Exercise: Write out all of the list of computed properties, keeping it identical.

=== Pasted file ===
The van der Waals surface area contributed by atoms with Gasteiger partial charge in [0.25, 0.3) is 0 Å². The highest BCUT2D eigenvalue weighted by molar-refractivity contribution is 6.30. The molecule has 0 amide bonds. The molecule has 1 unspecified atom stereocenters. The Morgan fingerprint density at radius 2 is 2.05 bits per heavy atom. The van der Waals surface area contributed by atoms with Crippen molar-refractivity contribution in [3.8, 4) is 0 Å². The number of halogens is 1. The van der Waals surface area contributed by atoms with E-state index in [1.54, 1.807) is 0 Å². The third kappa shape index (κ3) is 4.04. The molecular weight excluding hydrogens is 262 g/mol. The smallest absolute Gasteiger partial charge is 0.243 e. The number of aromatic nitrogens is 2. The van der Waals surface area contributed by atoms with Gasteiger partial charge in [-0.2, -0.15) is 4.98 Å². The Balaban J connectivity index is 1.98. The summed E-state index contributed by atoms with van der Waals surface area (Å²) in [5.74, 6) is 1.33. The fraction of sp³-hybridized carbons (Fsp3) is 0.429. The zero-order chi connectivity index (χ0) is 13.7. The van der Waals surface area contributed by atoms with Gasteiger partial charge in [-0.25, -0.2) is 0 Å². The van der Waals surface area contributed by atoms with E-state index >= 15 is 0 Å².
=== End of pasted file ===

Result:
The van der Waals surface area contributed by atoms with Gasteiger partial charge in [0.25, 0.3) is 0 Å². The highest BCUT2D eigenvalue weighted by molar-refractivity contribution is 6.30. The molecule has 0 amide bonds. The molecule has 1 unspecified atom stereocenters. The Morgan fingerprint density at radius 2 is 2.05 bits per heavy atom. The van der Waals surface area contributed by atoms with Crippen molar-refractivity contribution in [3.8, 4) is 0 Å². The number of halogens is 1. The van der Waals surface area contributed by atoms with E-state index in [1.54, 1.807) is 0 Å². The third kappa shape index (κ3) is 4.04. The molecular weight excluding hydrogens is 262 g/mol. The smallest absolute Gasteiger partial charge is 0.243 e. The number of aromatic nitrogens is 2. The van der Waals surface area contributed by atoms with Gasteiger partial charge in [-0.2, -0.15) is 4.98 Å². The Balaban J connectivity index is 1.98. The summed E-state index contributed by atoms with van der Waals surface area (Å²) in [5.74, 6) is 1.33. The fraction of sp³-hybridized carbons (Fsp3) is 0.429. The zero-order chi connectivity index (χ0) is 13.7. The van der Waals surface area contributed by atoms with Gasteiger partial charge in [-0.25, -0.2) is 0 Å². The van der Waals surface area contributed by atoms with E-state index >= 15 is 0 Å².